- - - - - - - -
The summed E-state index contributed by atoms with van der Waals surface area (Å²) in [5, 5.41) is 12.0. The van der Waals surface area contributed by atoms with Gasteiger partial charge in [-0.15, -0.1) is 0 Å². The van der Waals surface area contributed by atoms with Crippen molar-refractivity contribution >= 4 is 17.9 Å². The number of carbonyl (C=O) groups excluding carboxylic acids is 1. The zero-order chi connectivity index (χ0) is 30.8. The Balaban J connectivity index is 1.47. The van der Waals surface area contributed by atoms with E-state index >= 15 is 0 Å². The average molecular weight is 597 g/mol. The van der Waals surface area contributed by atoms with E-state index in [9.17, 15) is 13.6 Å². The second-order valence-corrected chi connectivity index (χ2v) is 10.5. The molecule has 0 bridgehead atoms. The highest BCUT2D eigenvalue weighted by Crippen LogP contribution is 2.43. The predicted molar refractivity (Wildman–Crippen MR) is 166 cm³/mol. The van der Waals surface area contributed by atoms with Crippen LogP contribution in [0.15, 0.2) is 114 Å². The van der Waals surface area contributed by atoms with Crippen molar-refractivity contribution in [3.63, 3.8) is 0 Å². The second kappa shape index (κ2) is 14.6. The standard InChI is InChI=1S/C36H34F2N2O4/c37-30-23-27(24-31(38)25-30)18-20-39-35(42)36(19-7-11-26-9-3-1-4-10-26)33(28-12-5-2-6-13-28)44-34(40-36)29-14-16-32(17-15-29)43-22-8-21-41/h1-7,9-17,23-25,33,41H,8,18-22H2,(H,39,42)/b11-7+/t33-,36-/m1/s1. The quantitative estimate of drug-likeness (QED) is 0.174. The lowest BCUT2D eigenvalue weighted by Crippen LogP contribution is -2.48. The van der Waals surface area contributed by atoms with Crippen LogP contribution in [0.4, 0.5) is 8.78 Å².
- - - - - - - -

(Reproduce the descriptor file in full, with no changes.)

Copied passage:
The summed E-state index contributed by atoms with van der Waals surface area (Å²) in [5, 5.41) is 12.0. The van der Waals surface area contributed by atoms with Gasteiger partial charge in [-0.15, -0.1) is 0 Å². The van der Waals surface area contributed by atoms with Crippen molar-refractivity contribution >= 4 is 17.9 Å². The number of carbonyl (C=O) groups excluding carboxylic acids is 1. The zero-order chi connectivity index (χ0) is 30.8. The Balaban J connectivity index is 1.47. The van der Waals surface area contributed by atoms with E-state index >= 15 is 0 Å². The average molecular weight is 597 g/mol. The van der Waals surface area contributed by atoms with E-state index in [9.17, 15) is 13.6 Å². The second-order valence-corrected chi connectivity index (χ2v) is 10.5. The molecule has 0 bridgehead atoms. The highest BCUT2D eigenvalue weighted by Crippen LogP contribution is 2.43. The predicted molar refractivity (Wildman–Crippen MR) is 166 cm³/mol. The van der Waals surface area contributed by atoms with Crippen LogP contribution in [0.15, 0.2) is 114 Å². The van der Waals surface area contributed by atoms with Crippen molar-refractivity contribution in [3.63, 3.8) is 0 Å². The second kappa shape index (κ2) is 14.6. The standard InChI is InChI=1S/C36H34F2N2O4/c37-30-23-27(24-31(38)25-30)18-20-39-35(42)36(19-7-11-26-9-3-1-4-10-26)33(28-12-5-2-6-13-28)44-34(40-36)29-14-16-32(17-15-29)43-22-8-21-41/h1-7,9-17,23-25,33,41H,8,18-22H2,(H,39,42)/b11-7+/t33-,36-/m1/s1. The quantitative estimate of drug-likeness (QED) is 0.174. The lowest BCUT2D eigenvalue weighted by Crippen LogP contribution is -2.48. The van der Waals surface area contributed by atoms with Crippen LogP contribution in [0.4, 0.5) is 8.78 Å².